Archive for March, 2009
This is an article I wrote in late 2007 for the Workingmouse wiki. With the WM wiki no longer running, I’ve republished it here for posterity. Some content may no longer be current or relevant.
Tom Adams, Workingmouse, December 2007
I’ve had the good fortune to recently complete a project at Veitch Lister Consulting (VLC) (a transport planning consultancy) processing large datasets in real-time. This article is a summary of the technical aspects of the project, I won’t be talking about the process we used, suffice to say it was XP-like, supported by tools such as my BDD framework Instinct and web-based agile project management tools. The project ran for around 7-9 weeks, the team was comprised of five developers (3 full-time on the project) consisting of two Workingmouse developers, myself and Sanjiv Sahayam, and three VLC developers, Jamie Cook, Glen Maddern and Nick Partridge.
As a consultant we usually work in corporate environments and as such are bound by the architectural constraints of the organisation. This usually includes the usual “enterprise” constraints such as language (Java 1.4 is common), application servers (usually WebLogic or WebSphere) and databases (Oracle or DB2). However this was one of those rare projects where you have no technical constraints and have the fortune to be working with great people.
Finding a working solution
Going in, we had three basic requirements, 1) must be callable from a Rails-based web app, 2) must return responses to typical requests in real-time to the webapp (30 seconds was our target) and 3) must query against a dataset that was initially estimated at around 45 TB, but later came down to around 100 GB.
Our technical approach initially was two-fold, firstly to understand the nature of the problem and size of the datasets, and secondly to research potential solutions to the problem. I won’t talk too much about the nature of the problem domain and type of data, except to say that the data is the output from transportation simulations and ended up being around 100 GB (of raw uncompressed text), which has since been converted into a binary format. To use SQL nomenclature, our data was divided into three tables, our requests to the data storage layer consisted of a single query consisting of two joins between these three tables. The system then performed further data analysis based on the results of the query. We had complete control over the data generation (this company wrote the piece that generates the data) and storage format, something that we could exploit to provide performance far above conventional generic storage engines (i.e. our solution can not be generalised). The system we were developing was completely read only, which simplified our design considerably.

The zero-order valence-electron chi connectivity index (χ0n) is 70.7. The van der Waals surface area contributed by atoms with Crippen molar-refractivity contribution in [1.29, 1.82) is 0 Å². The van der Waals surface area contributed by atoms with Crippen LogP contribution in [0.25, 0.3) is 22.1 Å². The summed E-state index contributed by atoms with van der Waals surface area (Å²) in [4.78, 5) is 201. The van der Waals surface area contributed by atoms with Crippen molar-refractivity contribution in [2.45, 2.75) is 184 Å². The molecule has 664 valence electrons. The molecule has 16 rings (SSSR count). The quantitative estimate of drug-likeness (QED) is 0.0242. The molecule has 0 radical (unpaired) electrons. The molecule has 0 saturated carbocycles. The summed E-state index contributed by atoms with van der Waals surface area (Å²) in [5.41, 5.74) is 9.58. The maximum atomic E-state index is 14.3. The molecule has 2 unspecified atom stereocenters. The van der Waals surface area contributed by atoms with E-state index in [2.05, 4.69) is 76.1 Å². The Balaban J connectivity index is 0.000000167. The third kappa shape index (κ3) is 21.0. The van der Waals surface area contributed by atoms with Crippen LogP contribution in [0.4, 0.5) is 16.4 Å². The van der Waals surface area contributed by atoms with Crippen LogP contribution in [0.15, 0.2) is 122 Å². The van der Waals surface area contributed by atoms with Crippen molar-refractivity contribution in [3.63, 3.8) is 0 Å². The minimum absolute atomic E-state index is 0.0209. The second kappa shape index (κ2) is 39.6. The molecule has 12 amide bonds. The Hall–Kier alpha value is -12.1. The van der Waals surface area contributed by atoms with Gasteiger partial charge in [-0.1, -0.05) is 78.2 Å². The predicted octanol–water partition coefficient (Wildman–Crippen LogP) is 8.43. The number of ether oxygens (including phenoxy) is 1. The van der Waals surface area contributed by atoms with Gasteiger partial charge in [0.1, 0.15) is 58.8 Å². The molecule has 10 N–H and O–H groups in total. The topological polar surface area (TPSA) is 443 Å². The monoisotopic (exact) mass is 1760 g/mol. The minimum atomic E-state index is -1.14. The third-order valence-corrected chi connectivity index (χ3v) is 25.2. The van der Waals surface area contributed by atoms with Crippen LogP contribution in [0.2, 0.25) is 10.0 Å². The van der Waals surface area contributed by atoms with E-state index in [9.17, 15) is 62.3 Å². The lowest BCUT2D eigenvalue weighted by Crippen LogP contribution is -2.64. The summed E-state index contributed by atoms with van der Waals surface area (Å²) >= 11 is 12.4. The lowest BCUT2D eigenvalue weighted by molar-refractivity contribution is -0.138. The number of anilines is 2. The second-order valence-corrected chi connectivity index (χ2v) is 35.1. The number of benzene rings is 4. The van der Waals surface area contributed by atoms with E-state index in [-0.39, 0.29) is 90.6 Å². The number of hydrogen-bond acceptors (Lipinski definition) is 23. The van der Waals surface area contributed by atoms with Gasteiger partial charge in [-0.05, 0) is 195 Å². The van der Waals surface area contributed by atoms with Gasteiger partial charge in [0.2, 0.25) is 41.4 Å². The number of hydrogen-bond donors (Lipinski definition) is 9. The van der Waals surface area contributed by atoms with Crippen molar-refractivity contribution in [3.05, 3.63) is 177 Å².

Our dataset was initially estimated to be around 45 TB (based on extrapolations from the data generation component), which led us to think we’d need to distribute the data across multiple machines. Our first investigations (e.g. Hadoop) were based around this. Later, as we worked out we could batch process the majority of the data offline (as an input to the real-time system) and input only a subset, we were able to look towards conventional tools such as SQL databases.
As there were enough problems to solve already, we didn’t want to write our own storage engine. We looked towards conventional SQL databases to achieve this, including:
We spent several weeks tuning the data, the queries, indices and the databases themselves, however we were not able to get the performance that we required out of any of the conventional SQL databases. To be fair, we didn’t complete our investigations into DB2, and Oracle failed to complete its install on two separate occasions. PostgreSQL was the worst performer and MySQL, while good for the smaller datasets we threw at it (~10 GB), would not have been performant enough even if it maintained linear scalability with the larger dataset. We also looked at distributed memory solutions like those provided by GigaSpaces and Terracotta however we no longer needed to distribute the data, so they weren’t suited.
After switching away from traditional SQL databases, we looked at a number of column databases including:
However these were either unsupported and outdated (C-Store), core-dumped when queried (two versions of MonetDB, both source & binaries) or were not feature rich enough for our needs at the time (HBase).